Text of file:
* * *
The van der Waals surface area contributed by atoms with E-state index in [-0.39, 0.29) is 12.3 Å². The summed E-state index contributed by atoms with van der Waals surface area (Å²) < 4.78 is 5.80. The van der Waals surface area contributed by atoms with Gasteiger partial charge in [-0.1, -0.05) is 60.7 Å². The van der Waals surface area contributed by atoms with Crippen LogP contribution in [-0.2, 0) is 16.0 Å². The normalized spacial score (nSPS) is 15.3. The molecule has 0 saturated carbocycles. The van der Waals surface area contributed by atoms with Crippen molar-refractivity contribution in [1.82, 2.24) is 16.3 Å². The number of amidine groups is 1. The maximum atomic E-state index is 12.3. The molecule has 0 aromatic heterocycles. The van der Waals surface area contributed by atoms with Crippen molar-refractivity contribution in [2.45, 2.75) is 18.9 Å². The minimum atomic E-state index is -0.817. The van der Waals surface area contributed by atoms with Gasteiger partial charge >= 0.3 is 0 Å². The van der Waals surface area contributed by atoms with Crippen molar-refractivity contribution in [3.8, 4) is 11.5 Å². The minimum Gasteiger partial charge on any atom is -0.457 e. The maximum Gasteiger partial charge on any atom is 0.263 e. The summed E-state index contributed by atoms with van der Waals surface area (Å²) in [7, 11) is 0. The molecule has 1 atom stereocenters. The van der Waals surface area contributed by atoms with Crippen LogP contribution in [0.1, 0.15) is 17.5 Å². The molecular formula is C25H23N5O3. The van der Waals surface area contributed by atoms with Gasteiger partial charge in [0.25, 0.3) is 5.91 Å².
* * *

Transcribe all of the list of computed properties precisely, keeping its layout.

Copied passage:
The van der Waals surface area contributed by atoms with E-state index in [-0.39, 0.29) is 12.3 Å². The summed E-state index contributed by atoms with van der Waals surface area (Å²) < 4.78 is 5.80. The van der Waals surface area contributed by atoms with Gasteiger partial charge in [-0.1, -0.05) is 60.7 Å². The van der Waals surface area contributed by atoms with Crippen LogP contribution in [-0.2, 0) is 16.0 Å². The normalized spacial score (nSPS) is 15.3. The molecule has 0 saturated carbocycles. The van der Waals surface area contributed by atoms with Crippen molar-refractivity contribution in [1.82, 2.24) is 16.3 Å². The number of amidine groups is 1. The maximum atomic E-state index is 12.3. The molecule has 0 aromatic heterocycles. The van der Waals surface area contributed by atoms with Crippen molar-refractivity contribution in [2.45, 2.75) is 18.9 Å². The minimum atomic E-state index is -0.817. The van der Waals surface area contributed by atoms with Gasteiger partial charge >= 0.3 is 0 Å². The van der Waals surface area contributed by atoms with Crippen molar-refractivity contribution in [3.8, 4) is 11.5 Å². The minimum Gasteiger partial charge on any atom is -0.457 e. The maximum Gasteiger partial charge on any atom is 0.263 e. The summed E-state index contributed by atoms with van der Waals surface area (Å²) in [7, 11) is 0. The molecule has 1 atom stereocenters. The van der Waals surface area contributed by atoms with Crippen LogP contribution in [0.1, 0.15) is 17.5 Å². The molecular formula is C25H23N5O3. The van der Waals surface area contributed by atoms with Gasteiger partial charge in [0.25, 0.3) is 5.91 Å².